Laos opens scenic railway built on mountain of Chinese debt
Laos opened a new $ 6 billion rail link with China to much fanfare this month, but analysts warn the party could be short-lived as the government grapples with a potential debt crisis .
The line will connect the capital Vientiane to the city of Kunming in southern China, and there are big plans for a high-speed rail network connecting Singapore through Thailand and Malaysia.
At the inauguration, Laotian President Thongloun Sisoulith announced a “new era of modern infrastructure development” for the impoverished country, adding that “the dreams of the Lao people have come true”.
Read also | China launches first BRI cross-border train with Laos
The government hopes the railroad will turn a profit by 2027, but analysts are worried about unsustainable Chinese loans to pay for this and other projects.
With a tiny domestic market, there is “limited business logic for an expensive railroad” to connect the country of seven million people to Kunming, Jonathan Andrew Lane said in a report from the Asian Bank Institute of development.
Its analysis revealed that the potential benefits to Laos do not appear to outweigh the risks.
“This debt service will put even more pressure on the government’s limited fiscal capacity,” Lane wrote.
Laos faces huge sums of money to pay for the railway line, which was established as a Laos-China joint venture as part of Beijing’s extensive Belt and Road (BRI) infrastructure initiative. , amounting to a trillion dollars.
As the global debt of the lonely Southeast Asian country climbs to $ 13.3 billion, which is nearly three-quarters of gross domestic product, experts fear Laos is threatened with default.
This could tie it more to China, having already attracted the nickname “Chinese satellite state” – Beijing accounts for 47% of its borrowing.
Besides debt of $ 1.06 billion, Laos exposed itself to so-called “hidden debt” in forming the joint venture to finance the railway, according to AidData, a research laboratory at the university. American William & Mary.
The merger includes three Chinese state-owned companies and a Laotian company, with Beijing taking 70% of the $ 3.54 billion debt.
Deemed “too big to fail,” the researchers said there is some uncertainty as to which country would feel pressured to bail out the joint venture in the event of default.
If “insufficiently profitable, between 0 and 100% of the total debt of 3.54 billion dollars could become a repayment obligation of the government of Laos,” AidData warned.
Another hidden debt is Laos’ stake in the joint venture: a separate $ 480 million loan also funded by the Chinese – suggesting that the small nation’s assets “may be worthless,” the lab added.
The communist rulers of Laos have long linked the economic development of the nation to its immense neighbor.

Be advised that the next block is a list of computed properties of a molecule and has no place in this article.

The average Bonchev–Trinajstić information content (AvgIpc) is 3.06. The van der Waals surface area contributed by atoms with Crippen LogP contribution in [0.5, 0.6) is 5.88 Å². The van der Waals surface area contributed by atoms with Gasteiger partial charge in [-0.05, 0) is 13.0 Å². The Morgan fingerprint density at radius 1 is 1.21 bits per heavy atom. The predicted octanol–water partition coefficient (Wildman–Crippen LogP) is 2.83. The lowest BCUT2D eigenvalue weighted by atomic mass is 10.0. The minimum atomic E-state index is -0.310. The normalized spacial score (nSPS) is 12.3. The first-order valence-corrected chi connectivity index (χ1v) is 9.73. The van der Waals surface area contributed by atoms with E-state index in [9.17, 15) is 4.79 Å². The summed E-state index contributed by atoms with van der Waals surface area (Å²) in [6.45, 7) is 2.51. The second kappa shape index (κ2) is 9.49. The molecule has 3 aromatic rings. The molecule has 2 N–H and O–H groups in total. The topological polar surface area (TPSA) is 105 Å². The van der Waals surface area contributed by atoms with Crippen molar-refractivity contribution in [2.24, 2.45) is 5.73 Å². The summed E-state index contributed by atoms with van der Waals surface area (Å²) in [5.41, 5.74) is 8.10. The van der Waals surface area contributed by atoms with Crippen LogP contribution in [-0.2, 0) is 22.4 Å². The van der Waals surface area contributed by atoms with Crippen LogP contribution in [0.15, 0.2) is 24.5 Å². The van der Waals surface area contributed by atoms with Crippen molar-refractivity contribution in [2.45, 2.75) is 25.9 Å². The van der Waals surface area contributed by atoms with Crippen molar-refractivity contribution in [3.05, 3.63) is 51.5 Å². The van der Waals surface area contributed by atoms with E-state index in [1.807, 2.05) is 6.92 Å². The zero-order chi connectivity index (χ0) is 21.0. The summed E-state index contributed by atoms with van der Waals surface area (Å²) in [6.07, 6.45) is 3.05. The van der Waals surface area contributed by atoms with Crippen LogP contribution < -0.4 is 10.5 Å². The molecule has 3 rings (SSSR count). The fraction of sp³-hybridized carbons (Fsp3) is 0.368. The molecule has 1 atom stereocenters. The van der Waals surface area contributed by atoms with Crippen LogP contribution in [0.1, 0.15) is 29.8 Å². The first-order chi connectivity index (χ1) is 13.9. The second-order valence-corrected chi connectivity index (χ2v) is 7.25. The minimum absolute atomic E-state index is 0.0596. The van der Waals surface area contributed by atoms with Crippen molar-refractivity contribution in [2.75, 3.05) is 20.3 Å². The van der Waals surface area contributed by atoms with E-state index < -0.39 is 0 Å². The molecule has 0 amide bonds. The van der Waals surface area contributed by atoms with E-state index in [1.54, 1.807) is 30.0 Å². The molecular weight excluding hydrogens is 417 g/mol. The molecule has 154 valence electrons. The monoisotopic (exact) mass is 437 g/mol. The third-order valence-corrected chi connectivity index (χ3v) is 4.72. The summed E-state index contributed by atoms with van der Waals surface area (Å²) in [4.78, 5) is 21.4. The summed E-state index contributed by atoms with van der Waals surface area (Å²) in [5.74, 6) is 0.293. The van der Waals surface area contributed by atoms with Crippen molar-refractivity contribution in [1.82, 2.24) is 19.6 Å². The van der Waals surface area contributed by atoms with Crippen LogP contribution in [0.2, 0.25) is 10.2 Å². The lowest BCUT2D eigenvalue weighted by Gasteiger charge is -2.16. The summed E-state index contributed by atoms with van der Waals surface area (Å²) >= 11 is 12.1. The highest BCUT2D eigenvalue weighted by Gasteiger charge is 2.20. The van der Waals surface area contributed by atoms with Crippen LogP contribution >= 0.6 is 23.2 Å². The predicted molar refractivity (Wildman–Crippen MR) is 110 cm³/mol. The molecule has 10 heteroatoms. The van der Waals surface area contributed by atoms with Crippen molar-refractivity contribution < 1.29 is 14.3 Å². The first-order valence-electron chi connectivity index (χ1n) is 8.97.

Between 2008 and 2019, he signed a total of $ 5 billion in Chinese loans for more than a dozen infrastructure projects, the lion’s share going to dams and hydropower production.
In August 2020, the global credit agency Moody’s downgraded the country’s credit rating to “junk” status. Fitch Ratings followed soon after.
Laos Prime Minister Phankham Viphavanh, installed in March, hopes to reduce debt from 72% to 64.5% of GDP by the end of 2023.
But in the meantime, Laos owes $ 1.16 billion a year between 2022 and 2025, according to Fitch Ratings.
Its public debt is higher than most of its regional counterparts – including Cambodia, Vietnam and the Philippines – which also have infrastructure projects funded by China, according to the International Monetary Fund.
At the start of 2021, Laos was “on the brink of sovereign default and urgently sought debt relief from its Chinese creditors,” AidData said.
But China is often reluctant to write off BIS debts, instead offering deferrals – sometimes with higher interest rates – or rescheduled payment plans.
In September, Laos sold its electricity transmission system to a Chinese state-owned company for $ 600 million, an apparent debt-for-equity swap, the researchers said.
Fitch said in August that further domestic asset sales are expected.
This trend has been observed in other Asian countries that carry high Chinese debt.
One of the most prominent cases was Beijing’s 2017 takeover of the Hambantota port in Sri Lanka after the country was unable to repay a huge loan.
AidData said in September that the BIS had burdened poor countries with “hidden debt” worth $ 385 billion, and more than a third of its projects had been affected by allegations of corruption and protests .
But as the outside world questions whether China is taking control of Laos, Ben Bland of the Lowy Institute said the impoverished state has little choice in its search for partners to grow its economy.
“What is the alternative? It does not appear that other foreign investment and development partners are keen to supplant China,” he told AFP.
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